Note

UpdateSecret automatically moves the staging label AWSCURRENT to the new version of the secret.

PutSecretValue does not automatically move staging labels. However, it does add AWSCURRENT if this command creates the first version of the secret. Otherwise, it only attaches or moves those labels that you explicitly request with the VersionStages parameter.

Any time the staging label AWSCURRENT moves from one version to another, Secrets Manager automatically moves the staging label AWSPREVIOUS to the version that AWSCURRENT was just removed from.

The following example AWS CLI command changes the secret value for a secret. This results in the creation of a new version. Secrets Manager automatically moves the AWSCURRENT staging label to the new version. Also, the AWSPREVIOUS staging label is automatically moved to the older version that AWSCURRENT was just removed from.

$ aws secretsmanager update-secret --secret-id production/MyAwesomeAppSecret --secret-string '{"username":"anika","password":"a different password"}' { "SecretARN": "arn:aws:secretsmanager:us-west-2:123456789012:secret:production/MyAwesomeAppSecret-AbCdEf", "SecretName": "production/MyAwesomeAppSecret", "SecretVersionId": "EXAMPLE1-90ab-cdef-fedc-ba987EXAMPLE" }

The SecretVersionId in the output is the unique secret version ID of the new version of the secret. You can manually provide the value by using the ClientRequestToken parameter. If you don't specify the value, the SDK or AWS CLI generates a random UUID value for you.

To modify the description of a secret

Follow the steps under one of the following tabs:

Using the consoleUsing the AWS CLI or AWS SDK operations
Using the console
  1. Open the Secrets Manager console at https://console.aws.amazon.com/secretsmanager/.

  2. In the list of secrets, choose the name of the secret that you want to modify.

  3. In the Secrets details section, choose Actions, and then choose Edit description.

  4. Enter a new description or edit the existing text, and then choose Save.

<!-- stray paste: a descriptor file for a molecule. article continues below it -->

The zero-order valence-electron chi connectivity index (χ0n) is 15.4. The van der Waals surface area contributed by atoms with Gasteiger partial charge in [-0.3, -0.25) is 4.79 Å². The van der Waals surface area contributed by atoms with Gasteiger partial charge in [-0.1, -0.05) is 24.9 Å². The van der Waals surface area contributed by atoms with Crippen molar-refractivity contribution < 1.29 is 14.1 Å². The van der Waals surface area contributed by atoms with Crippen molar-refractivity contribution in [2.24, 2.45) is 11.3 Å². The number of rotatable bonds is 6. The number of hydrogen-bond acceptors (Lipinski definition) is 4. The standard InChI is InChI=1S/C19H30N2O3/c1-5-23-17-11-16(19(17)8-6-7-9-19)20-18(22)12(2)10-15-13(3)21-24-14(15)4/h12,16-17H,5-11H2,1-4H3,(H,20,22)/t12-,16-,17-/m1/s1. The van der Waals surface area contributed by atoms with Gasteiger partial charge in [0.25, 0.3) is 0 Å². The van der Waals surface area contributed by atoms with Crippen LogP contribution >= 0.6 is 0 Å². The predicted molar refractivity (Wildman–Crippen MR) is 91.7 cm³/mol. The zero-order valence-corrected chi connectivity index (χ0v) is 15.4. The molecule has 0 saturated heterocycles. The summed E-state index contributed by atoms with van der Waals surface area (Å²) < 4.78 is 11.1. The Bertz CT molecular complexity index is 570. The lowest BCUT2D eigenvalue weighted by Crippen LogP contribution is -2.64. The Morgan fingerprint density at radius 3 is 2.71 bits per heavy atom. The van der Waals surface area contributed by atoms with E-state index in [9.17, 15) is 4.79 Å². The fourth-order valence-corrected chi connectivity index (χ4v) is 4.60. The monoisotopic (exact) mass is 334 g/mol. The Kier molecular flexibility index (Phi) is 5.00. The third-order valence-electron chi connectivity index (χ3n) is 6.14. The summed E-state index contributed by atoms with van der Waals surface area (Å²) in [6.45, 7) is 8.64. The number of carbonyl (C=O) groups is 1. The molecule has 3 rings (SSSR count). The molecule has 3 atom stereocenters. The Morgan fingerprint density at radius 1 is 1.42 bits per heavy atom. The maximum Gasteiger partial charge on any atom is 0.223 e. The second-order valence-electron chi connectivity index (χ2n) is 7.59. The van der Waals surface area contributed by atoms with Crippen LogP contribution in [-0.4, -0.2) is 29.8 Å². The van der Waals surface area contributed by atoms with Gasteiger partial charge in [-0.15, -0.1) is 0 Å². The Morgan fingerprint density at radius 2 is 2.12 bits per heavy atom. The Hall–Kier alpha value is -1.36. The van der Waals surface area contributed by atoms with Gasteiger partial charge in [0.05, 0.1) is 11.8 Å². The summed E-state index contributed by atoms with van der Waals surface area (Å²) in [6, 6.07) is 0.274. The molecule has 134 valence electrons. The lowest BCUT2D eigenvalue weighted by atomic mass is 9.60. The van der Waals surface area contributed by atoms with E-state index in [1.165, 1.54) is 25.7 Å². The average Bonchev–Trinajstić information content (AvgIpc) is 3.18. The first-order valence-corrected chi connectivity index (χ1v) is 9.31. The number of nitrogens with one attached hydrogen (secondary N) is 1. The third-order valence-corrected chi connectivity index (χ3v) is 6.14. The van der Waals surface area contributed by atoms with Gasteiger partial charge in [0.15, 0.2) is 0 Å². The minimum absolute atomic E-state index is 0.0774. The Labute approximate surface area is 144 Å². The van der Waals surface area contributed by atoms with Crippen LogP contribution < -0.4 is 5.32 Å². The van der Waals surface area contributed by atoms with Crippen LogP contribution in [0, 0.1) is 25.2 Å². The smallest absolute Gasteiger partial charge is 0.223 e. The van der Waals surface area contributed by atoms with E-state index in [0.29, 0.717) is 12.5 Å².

Using the AWS CLI or AWS SDK operations

You can use the following commands to modify the description of a secret in AWS Secrets Manager:

The following example AWS CLI command adds or replaces the description with the one provided by the --description parameter.

$ aws secretsmanager update-secret --secret-id production/MyAwesomeAppSecret --description 'This is the description I want to attach to the secret.' { "SecretARN": "arn:aws:secretsmanager:region:accountid:secret:production/MyAwesomeAppSecret-AbCdEf", "SecretName": "production/MyAwesomeAppSecret", "SecretVersionId": "EXAMPLE1-90ab-cdef-fedc-ba987EXAMPLE" }

To modify the AWS KMS encryption key used by a secret

Follow the steps under one of the following tabs:

Using the consoleUsing the AWS CLI or AWS SDK operations
Using the console

Important

  • If you change the encryption key that's used by a secret, old versions of the secret are no longer accessible. This is because the new key can't decrypt secret values for the older versions.

  • If you change the encryption key that's used by a secret, you must update the secret value (with UpdateSecret or PutSecretValue) at least once before you disable or delete the first CMK. Updating the secret value decrypts it using the old CMK and reencrypts it with the new CMK. If you disable or delete the first CMK before this update, the key cannot be decrypted and you lose the contents of the secret unless you can re-enable the CMK.

  1. Open the Secrets Manager console at https://console.aws.amazon.com/secretsmanager/.

  2. In the list of secrets, choose the name of the secret that you want to modify.